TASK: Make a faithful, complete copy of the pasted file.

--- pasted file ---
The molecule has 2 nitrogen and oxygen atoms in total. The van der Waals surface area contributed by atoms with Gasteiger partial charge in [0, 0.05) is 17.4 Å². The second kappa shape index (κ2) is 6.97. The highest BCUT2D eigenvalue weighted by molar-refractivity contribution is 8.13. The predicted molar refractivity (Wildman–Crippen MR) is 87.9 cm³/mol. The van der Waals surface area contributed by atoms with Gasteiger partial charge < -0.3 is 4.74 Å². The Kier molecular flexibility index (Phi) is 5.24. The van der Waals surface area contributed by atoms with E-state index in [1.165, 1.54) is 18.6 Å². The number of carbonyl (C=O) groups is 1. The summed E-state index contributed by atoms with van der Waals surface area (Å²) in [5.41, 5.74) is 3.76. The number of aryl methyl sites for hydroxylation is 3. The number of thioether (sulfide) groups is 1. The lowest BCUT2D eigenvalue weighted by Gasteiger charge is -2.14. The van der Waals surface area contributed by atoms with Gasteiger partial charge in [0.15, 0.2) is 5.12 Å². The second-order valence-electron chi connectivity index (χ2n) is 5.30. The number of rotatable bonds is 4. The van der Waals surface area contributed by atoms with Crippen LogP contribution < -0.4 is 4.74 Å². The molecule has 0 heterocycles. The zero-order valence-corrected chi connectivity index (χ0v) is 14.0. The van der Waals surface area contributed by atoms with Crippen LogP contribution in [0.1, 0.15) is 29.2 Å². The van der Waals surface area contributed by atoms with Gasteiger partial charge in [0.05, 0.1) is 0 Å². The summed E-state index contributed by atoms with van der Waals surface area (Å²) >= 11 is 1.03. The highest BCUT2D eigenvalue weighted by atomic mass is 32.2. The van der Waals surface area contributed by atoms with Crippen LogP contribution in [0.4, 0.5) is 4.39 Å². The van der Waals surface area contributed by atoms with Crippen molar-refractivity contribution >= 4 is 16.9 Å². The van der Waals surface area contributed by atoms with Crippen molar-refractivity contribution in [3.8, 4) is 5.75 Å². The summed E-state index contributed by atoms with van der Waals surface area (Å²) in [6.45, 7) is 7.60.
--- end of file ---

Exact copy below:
The molecule has 2 nitrogen and oxygen atoms in total. The van der Waals surface area contributed by atoms with Gasteiger partial charge in [0, 0.05) is 17.4 Å². The second kappa shape index (κ2) is 6.97. The highest BCUT2D eigenvalue weighted by molar-refractivity contribution is 8.13. The predicted molar refractivity (Wildman–Crippen MR) is 87.9 cm³/mol. The van der Waals surface area contributed by atoms with Gasteiger partial charge < -0.3 is 4.74 Å². The Kier molecular flexibility index (Phi) is 5.24. The van der Waals surface area contributed by atoms with E-state index in [1.165, 1.54) is 18.6 Å². The number of carbonyl (C=O) groups is 1. The summed E-state index contributed by atoms with van der Waals surface area (Å²) in [5.41, 5.74) is 3.76. The number of aryl methyl sites for hydroxylation is 3. The number of thioether (sulfide) groups is 1. The lowest BCUT2D eigenvalue weighted by Gasteiger charge is -2.14. The van der Waals surface area contributed by atoms with Gasteiger partial charge in [0.15, 0.2) is 5.12 Å². The second-order valence-electron chi connectivity index (χ2n) is 5.30. The number of rotatable bonds is 4. The van der Waals surface area contributed by atoms with Crippen LogP contribution < -0.4 is 4.74 Å². The molecule has 0 heterocycles. The zero-order valence-corrected chi connectivity index (χ0v) is 14.0. The van der Waals surface area contributed by atoms with Crippen LogP contribution in [0.1, 0.15) is 29.2 Å². The van der Waals surface area contributed by atoms with Gasteiger partial charge in [0.05, 0.1) is 0 Å². The summed E-state index contributed by atoms with van der Waals surface area (Å²) >= 11 is 1.03. The highest BCUT2D eigenvalue weighted by atomic mass is 32.2. The van der Waals surface area contributed by atoms with Crippen LogP contribution in [0.4, 0.5) is 4.39 Å². The van der Waals surface area contributed by atoms with Crippen molar-refractivity contribution >= 4 is 16.9 Å². The van der Waals surface area contributed by atoms with Crippen molar-refractivity contribution in [3.8, 4) is 5.75 Å². The summed E-state index contributed by atoms with van der Waals surface area (Å²) in [6.45, 7) is 7.60.